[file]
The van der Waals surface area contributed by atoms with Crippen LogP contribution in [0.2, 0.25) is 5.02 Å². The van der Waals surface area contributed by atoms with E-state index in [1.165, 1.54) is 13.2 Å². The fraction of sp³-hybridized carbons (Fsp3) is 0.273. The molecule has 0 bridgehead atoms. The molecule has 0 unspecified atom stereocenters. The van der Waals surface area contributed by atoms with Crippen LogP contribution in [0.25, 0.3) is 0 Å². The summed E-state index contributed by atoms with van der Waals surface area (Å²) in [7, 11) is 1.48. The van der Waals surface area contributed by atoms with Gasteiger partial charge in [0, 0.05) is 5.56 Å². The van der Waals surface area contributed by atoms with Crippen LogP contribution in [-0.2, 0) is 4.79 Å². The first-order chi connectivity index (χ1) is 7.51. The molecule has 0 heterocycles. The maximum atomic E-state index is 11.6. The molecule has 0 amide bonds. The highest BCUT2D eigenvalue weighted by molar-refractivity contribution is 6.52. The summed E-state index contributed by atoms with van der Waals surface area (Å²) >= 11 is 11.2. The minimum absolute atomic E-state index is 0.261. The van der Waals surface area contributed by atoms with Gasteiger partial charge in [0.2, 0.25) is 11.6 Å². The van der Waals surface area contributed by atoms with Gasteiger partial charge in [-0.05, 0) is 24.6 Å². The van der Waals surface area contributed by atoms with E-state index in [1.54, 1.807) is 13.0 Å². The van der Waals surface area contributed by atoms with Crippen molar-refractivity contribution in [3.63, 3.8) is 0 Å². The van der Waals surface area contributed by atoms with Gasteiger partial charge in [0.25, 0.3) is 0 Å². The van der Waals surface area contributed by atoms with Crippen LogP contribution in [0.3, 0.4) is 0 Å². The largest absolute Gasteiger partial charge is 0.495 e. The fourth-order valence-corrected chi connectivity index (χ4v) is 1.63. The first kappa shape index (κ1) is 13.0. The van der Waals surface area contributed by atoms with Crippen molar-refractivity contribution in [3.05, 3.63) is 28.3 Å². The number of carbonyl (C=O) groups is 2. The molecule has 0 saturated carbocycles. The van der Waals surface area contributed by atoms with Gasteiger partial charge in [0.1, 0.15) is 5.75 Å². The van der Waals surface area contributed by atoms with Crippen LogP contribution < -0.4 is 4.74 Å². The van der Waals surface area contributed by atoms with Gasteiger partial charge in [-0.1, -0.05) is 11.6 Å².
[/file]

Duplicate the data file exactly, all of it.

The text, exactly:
The van der Waals surface area contributed by atoms with Crippen LogP contribution in [0.2, 0.25) is 5.02 Å². The van der Waals surface area contributed by atoms with E-state index in [1.165, 1.54) is 13.2 Å². The fraction of sp³-hybridized carbons (Fsp3) is 0.273. The molecule has 0 bridgehead atoms. The molecule has 0 unspecified atom stereocenters. The van der Waals surface area contributed by atoms with Crippen LogP contribution in [0.25, 0.3) is 0 Å². The summed E-state index contributed by atoms with van der Waals surface area (Å²) in [7, 11) is 1.48. The van der Waals surface area contributed by atoms with Gasteiger partial charge in [0, 0.05) is 5.56 Å². The van der Waals surface area contributed by atoms with Crippen LogP contribution in [-0.2, 0) is 4.79 Å². The first-order chi connectivity index (χ1) is 7.51. The molecule has 0 heterocycles. The maximum atomic E-state index is 11.6. The molecule has 0 amide bonds. The highest BCUT2D eigenvalue weighted by molar-refractivity contribution is 6.52. The summed E-state index contributed by atoms with van der Waals surface area (Å²) >= 11 is 11.2. The minimum absolute atomic E-state index is 0.261. The van der Waals surface area contributed by atoms with Gasteiger partial charge in [0.2, 0.25) is 11.6 Å². The van der Waals surface area contributed by atoms with Gasteiger partial charge in [-0.05, 0) is 24.6 Å². The van der Waals surface area contributed by atoms with E-state index in [1.54, 1.807) is 13.0 Å². The van der Waals surface area contributed by atoms with Crippen molar-refractivity contribution in [3.63, 3.8) is 0 Å². The van der Waals surface area contributed by atoms with Gasteiger partial charge in [0.25, 0.3) is 0 Å². The van der Waals surface area contributed by atoms with Crippen LogP contribution in [0.3, 0.4) is 0 Å². The largest absolute Gasteiger partial charge is 0.495 e. The fourth-order valence-corrected chi connectivity index (χ4v) is 1.63. The first kappa shape index (κ1) is 13.0. The van der Waals surface area contributed by atoms with Crippen molar-refractivity contribution in [3.05, 3.63) is 28.3 Å². The number of carbonyl (C=O) groups is 2. The molecule has 0 saturated carbocycles. The van der Waals surface area contributed by atoms with Gasteiger partial charge in [0.1, 0.15) is 5.75 Å². The van der Waals surface area contributed by atoms with Crippen LogP contribution < -0.4 is 4.74 Å². The van der Waals surface area contributed by atoms with Gasteiger partial charge in [-0.1, -0.05) is 11.6 Å².